The Cabinet of Caligari (1962): The remake to the 1920 classic silent film. Now I’ll be honest, I haven’t seen it. I know I know, but it’s something I plan on watching this year for my October 2021 Watches. When I looked up the 1962 version, all I saw were negative reviews calling this a pointless remake of the original. Since I had no bias from seeing the original, I felt like I would be giving it a fair chance. After watching it, I had no regrets. This is a really good film! Not just that, it’s a fantastic horror film. I loved the story and found it quite frightening. Now, I’ve seen images and clips of the original silent film with the expressionist sets and filmmaking. The 1962 doesn’t shamelessly copy the original. Based on what I’ve seen, the only similarity is the story. Why dismiss this version without giving it a chance? The acting across the board is top notch. Glynis Johns as the lead was great. We’ve seen types of characters like her before in other horror films, but she stood out in my opinion. Dan O'Herlihy as Caligari was my favorite part of the film. He was revolting, horrifying, creepy, and more. He steals every scene he’s in. If you’ve seen the original classic, give this a chance, because it deserves it. If you’re a fan of horror films, then I highly recommend it.
That Woman Opposite (1957): Also titled City After Midnight, is an underrated film noir. If you don’t know, film noir is my favorite film genre. I plan on talking more about that in another piece. Anyway, it’s about an insurance investigator helping a woman, who is suspected of robbing and killing an art collector, free her name. So far, from what I saw of O'Herlihy’s films, he’s played mostly villains and serious dramatic roles. In this film, he plays the hero as a sly investigator. I could tell he was having fun with this role. His character is really cool, so that helps add some charm to the film. I really enjoyed his performance and this film overall. If you’re a fan of film noirs or films in general I’d recommend it.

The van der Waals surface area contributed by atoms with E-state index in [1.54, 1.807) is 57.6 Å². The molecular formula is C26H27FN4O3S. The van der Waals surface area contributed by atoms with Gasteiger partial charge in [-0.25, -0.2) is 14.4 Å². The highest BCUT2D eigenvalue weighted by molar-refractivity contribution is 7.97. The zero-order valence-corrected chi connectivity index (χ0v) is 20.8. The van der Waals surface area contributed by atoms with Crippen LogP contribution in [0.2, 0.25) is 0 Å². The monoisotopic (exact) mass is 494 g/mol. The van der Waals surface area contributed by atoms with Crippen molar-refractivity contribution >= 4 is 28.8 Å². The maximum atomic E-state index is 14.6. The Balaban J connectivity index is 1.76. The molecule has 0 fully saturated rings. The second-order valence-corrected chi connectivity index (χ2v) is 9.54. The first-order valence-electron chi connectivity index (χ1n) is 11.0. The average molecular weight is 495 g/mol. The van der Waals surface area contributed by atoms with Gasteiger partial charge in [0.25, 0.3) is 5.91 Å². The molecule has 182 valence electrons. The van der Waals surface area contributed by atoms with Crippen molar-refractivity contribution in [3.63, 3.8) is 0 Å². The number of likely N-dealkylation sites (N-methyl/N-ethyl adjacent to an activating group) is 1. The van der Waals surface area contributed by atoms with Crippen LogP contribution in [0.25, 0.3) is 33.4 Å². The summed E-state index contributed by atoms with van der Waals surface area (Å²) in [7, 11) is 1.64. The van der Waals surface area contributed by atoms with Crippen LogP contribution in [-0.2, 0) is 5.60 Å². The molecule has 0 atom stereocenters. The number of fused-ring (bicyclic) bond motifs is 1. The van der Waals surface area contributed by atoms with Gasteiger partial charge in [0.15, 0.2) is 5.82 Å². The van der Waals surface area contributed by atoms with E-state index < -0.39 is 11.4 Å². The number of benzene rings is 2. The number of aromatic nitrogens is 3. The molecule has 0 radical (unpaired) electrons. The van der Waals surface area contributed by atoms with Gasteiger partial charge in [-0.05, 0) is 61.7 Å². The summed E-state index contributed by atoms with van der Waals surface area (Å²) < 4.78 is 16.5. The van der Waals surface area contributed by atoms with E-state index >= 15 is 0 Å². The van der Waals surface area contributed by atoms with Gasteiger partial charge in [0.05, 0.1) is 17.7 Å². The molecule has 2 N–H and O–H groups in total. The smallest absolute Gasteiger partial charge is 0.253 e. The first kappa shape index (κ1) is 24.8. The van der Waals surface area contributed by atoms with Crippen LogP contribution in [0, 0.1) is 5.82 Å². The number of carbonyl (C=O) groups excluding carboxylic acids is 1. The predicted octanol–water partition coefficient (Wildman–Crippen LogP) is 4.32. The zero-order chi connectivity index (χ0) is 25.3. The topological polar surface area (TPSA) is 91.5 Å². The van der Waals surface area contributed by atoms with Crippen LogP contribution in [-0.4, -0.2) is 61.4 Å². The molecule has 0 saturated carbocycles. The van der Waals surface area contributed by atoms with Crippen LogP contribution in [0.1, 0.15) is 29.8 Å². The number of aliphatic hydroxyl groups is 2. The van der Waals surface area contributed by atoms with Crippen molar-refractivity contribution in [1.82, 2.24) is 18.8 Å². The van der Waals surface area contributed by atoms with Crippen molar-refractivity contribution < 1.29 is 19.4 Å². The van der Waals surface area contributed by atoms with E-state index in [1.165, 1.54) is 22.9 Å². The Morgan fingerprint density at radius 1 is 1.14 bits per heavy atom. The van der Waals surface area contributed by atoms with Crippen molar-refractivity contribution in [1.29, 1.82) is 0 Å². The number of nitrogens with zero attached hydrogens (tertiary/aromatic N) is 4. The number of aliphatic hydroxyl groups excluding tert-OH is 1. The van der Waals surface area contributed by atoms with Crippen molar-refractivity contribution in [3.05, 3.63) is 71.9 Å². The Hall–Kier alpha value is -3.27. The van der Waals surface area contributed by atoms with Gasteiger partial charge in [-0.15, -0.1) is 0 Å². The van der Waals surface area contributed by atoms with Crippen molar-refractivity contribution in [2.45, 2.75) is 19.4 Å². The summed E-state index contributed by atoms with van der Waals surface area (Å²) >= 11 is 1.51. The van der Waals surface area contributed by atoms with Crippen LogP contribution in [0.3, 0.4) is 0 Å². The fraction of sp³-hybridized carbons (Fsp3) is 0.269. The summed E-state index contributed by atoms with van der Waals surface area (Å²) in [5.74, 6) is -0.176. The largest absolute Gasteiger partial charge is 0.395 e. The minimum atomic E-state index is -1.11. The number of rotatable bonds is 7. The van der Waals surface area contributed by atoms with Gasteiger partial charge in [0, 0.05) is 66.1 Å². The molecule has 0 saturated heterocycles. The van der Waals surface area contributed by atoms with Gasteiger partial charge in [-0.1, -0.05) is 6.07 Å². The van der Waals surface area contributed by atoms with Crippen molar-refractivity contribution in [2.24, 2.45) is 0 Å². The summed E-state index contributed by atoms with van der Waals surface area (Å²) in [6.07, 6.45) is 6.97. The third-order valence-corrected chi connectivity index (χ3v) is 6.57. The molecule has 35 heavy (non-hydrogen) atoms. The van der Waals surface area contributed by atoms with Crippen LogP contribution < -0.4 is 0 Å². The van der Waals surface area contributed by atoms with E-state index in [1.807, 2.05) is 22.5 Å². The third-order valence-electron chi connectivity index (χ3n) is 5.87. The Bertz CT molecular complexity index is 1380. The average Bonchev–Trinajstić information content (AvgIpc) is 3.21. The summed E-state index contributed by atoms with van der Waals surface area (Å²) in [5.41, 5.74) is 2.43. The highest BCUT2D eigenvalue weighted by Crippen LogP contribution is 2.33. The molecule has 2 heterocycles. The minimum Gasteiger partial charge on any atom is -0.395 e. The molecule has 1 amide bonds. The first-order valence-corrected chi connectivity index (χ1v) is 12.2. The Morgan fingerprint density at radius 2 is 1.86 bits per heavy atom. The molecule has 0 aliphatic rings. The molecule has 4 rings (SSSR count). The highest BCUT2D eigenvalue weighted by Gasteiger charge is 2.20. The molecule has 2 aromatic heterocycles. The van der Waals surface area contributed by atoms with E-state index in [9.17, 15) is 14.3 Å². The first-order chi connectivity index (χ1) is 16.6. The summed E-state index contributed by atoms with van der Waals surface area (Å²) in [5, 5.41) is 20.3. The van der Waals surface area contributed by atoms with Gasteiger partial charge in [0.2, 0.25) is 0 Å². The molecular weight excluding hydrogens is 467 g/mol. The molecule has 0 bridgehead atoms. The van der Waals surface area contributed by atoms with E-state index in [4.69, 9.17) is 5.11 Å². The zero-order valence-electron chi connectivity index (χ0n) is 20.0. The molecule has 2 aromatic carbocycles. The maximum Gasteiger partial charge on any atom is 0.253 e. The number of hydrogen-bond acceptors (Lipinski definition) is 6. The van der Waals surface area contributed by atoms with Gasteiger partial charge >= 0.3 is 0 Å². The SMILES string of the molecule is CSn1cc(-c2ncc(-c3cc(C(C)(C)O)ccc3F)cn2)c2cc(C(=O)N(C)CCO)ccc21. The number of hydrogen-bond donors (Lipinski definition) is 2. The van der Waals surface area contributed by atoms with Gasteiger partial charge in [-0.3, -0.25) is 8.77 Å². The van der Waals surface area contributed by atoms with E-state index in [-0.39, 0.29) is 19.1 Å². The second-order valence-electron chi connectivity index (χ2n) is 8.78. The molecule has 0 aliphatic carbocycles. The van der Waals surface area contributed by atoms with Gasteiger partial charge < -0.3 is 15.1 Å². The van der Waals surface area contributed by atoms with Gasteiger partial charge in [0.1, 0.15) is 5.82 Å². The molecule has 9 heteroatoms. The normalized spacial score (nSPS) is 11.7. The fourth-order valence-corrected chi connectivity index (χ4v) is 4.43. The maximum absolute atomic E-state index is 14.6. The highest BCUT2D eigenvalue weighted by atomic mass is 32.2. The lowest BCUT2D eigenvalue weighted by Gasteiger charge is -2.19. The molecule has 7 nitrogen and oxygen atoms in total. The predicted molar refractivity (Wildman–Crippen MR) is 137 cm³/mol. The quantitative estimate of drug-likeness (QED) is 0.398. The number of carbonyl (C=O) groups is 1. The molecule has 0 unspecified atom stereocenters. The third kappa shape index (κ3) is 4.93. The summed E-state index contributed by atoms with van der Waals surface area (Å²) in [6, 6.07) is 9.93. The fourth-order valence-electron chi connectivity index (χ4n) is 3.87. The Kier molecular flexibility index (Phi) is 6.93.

100 Rifles (1969): A western starring Jim Brown & Burt Reynolds. I'm a western fan & I really liked this one. Dan O'Herlihy plays a slimy business man & he's good. Unfortunately, he's not in it much. Jim Brown and Burt Reynolds have great chemistry. If you like westerns, then I'd recommend checking this out!
Macbeth (1948): Orson Welles' beautiful take on the classic story. This film is pure cinema. The sets are awesome. The cinematography is gorgeous. All of the acting is fantastic. I'm not a fan of Shakespeare, but I really liked this adaptation.
The Adventures of Robinson Crusoe (1954): Dan O'Herlihy's only Oscar nominated performance. It's good. It's like a Disney version of Cast Away. O'Herlihy is fantastic & did deserve the Oscar nom. However, he should've been nominated (& won) for Home Before Dark in my opinion.
I can go on about Dan O'Herlihy, but I don’t want to make this too long. My intention with this piece was to bring more attention to this wonderful, yet underrated actor. He’s been in some fantastic films and I’m glad I went through most of his filmography. I hope this helps bring more recognition to this underrated actor and some recommendations for more good cinema.